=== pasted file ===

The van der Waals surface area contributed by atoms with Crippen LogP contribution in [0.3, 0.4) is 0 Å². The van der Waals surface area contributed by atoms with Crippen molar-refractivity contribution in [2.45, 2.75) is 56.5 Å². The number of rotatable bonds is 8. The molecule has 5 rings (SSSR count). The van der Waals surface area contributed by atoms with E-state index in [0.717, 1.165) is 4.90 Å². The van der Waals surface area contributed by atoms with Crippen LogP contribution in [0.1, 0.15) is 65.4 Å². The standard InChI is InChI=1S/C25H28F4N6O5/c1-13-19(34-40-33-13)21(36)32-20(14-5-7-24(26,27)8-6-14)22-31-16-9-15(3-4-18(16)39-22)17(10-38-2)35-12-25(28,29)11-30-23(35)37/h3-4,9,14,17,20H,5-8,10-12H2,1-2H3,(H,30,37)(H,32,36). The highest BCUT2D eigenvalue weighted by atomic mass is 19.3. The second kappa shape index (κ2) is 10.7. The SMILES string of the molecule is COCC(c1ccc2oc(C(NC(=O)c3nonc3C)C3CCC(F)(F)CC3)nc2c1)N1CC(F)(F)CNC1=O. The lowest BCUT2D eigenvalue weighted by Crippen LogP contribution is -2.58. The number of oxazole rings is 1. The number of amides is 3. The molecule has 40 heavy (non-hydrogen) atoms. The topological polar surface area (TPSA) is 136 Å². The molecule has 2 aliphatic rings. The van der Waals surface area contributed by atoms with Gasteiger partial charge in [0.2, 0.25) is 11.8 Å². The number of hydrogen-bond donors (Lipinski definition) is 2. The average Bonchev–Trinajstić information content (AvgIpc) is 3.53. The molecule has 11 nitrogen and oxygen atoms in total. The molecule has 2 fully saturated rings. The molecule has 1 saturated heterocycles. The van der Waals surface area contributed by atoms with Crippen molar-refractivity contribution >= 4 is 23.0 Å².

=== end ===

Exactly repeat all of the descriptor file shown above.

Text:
The van der Waals surface area contributed by atoms with Crippen LogP contribution in [0.3, 0.4) is 0 Å². The van der Waals surface area contributed by atoms with Crippen molar-refractivity contribution in [2.45, 2.75) is 56.5 Å². The number of rotatable bonds is 8. The molecule has 5 rings (SSSR count). The van der Waals surface area contributed by atoms with E-state index in [0.717, 1.165) is 4.90 Å². The van der Waals surface area contributed by atoms with Crippen LogP contribution in [0.1, 0.15) is 65.4 Å². The standard InChI is InChI=1S/C25H28F4N6O5/c1-13-19(34-40-33-13)21(36)32-20(14-5-7-24(26,27)8-6-14)22-31-16-9-15(3-4-18(16)39-22)17(10-38-2)35-12-25(28,29)11-30-23(35)37/h3-4,9,14,17,20H,5-8,10-12H2,1-2H3,(H,30,37)(H,32,36). The highest BCUT2D eigenvalue weighted by atomic mass is 19.3. The second kappa shape index (κ2) is 10.7. The SMILES string of the molecule is COCC(c1ccc2oc(C(NC(=O)c3nonc3C)C3CCC(F)(F)CC3)nc2c1)N1CC(F)(F)CNC1=O. The lowest BCUT2D eigenvalue weighted by Crippen LogP contribution is -2.58. The number of oxazole rings is 1. The number of amides is 3. The molecule has 40 heavy (non-hydrogen) atoms. The topological polar surface area (TPSA) is 136 Å². The molecule has 2 aliphatic rings. The van der Waals surface area contributed by atoms with Gasteiger partial charge in [0.2, 0.25) is 11.8 Å². The number of hydrogen-bond donors (Lipinski definition) is 2. The average Bonchev–Trinajstić information content (AvgIpc) is 3.53. The molecule has 11 nitrogen and oxygen atoms in total. The molecule has 2 fully saturated rings. The molecule has 1 saturated heterocycles. The van der Waals surface area contributed by atoms with Crippen molar-refractivity contribution >= 4 is 23.0 Å².